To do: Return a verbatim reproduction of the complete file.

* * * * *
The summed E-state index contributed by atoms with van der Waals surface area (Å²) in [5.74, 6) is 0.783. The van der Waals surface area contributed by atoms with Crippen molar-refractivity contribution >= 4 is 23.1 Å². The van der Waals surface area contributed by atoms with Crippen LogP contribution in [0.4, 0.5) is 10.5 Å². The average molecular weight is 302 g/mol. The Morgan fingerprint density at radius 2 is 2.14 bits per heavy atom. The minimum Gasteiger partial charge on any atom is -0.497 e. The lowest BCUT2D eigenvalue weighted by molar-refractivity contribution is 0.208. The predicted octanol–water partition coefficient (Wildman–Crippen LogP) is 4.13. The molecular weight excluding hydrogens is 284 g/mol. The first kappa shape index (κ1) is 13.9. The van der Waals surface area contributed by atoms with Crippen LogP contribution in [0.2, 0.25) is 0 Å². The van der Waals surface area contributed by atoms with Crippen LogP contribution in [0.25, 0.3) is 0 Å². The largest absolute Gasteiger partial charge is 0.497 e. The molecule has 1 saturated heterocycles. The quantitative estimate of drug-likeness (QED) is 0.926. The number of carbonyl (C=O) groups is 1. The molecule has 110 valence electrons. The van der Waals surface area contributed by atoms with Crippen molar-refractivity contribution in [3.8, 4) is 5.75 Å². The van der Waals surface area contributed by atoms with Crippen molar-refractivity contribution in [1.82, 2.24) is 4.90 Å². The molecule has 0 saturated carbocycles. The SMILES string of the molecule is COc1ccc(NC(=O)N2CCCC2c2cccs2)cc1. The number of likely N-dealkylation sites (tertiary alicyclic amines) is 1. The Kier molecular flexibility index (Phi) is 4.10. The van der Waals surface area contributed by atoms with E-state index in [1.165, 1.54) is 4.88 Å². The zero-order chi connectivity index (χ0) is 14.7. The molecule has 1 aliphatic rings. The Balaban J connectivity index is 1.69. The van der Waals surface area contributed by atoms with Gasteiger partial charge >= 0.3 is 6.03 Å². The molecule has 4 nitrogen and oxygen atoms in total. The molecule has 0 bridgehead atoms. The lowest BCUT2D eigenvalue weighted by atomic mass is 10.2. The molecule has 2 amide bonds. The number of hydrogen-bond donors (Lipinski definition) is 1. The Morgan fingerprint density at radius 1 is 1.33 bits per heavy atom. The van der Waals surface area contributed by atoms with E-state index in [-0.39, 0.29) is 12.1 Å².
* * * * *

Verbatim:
The summed E-state index contributed by atoms with van der Waals surface area (Å²) in [5.74, 6) is 0.783. The van der Waals surface area contributed by atoms with Crippen molar-refractivity contribution >= 4 is 23.1 Å². The van der Waals surface area contributed by atoms with Crippen LogP contribution in [0.4, 0.5) is 10.5 Å². The average molecular weight is 302 g/mol. The Morgan fingerprint density at radius 2 is 2.14 bits per heavy atom. The minimum Gasteiger partial charge on any atom is -0.497 e. The lowest BCUT2D eigenvalue weighted by molar-refractivity contribution is 0.208. The predicted octanol–water partition coefficient (Wildman–Crippen LogP) is 4.13. The molecular weight excluding hydrogens is 284 g/mol. The first kappa shape index (κ1) is 13.9. The van der Waals surface area contributed by atoms with Crippen LogP contribution in [0.2, 0.25) is 0 Å². The van der Waals surface area contributed by atoms with Crippen LogP contribution in [0.25, 0.3) is 0 Å². The largest absolute Gasteiger partial charge is 0.497 e. The molecule has 1 saturated heterocycles. The quantitative estimate of drug-likeness (QED) is 0.926. The number of carbonyl (C=O) groups is 1. The molecule has 110 valence electrons. The van der Waals surface area contributed by atoms with Crippen molar-refractivity contribution in [3.8, 4) is 5.75 Å². The van der Waals surface area contributed by atoms with Crippen molar-refractivity contribution in [1.82, 2.24) is 4.90 Å². The molecule has 0 saturated carbocycles. The SMILES string of the molecule is COc1ccc(NC(=O)N2CCCC2c2cccs2)cc1. The number of likely N-dealkylation sites (tertiary alicyclic amines) is 1. The Kier molecular flexibility index (Phi) is 4.10. The van der Waals surface area contributed by atoms with E-state index in [1.165, 1.54) is 4.88 Å². The zero-order chi connectivity index (χ0) is 14.7. The molecule has 1 aliphatic rings. The Balaban J connectivity index is 1.69. The van der Waals surface area contributed by atoms with Gasteiger partial charge >= 0.3 is 6.03 Å². The molecule has 4 nitrogen and oxygen atoms in total. The molecule has 0 bridgehead atoms. The lowest BCUT2D eigenvalue weighted by atomic mass is 10.2. The molecule has 2 amide bonds. The number of hydrogen-bond donors (Lipinski definition) is 1. The Morgan fingerprint density at radius 1 is 1.33 bits per heavy atom. The van der Waals surface area contributed by atoms with E-state index in [-0.39, 0.29) is 12.1 Å².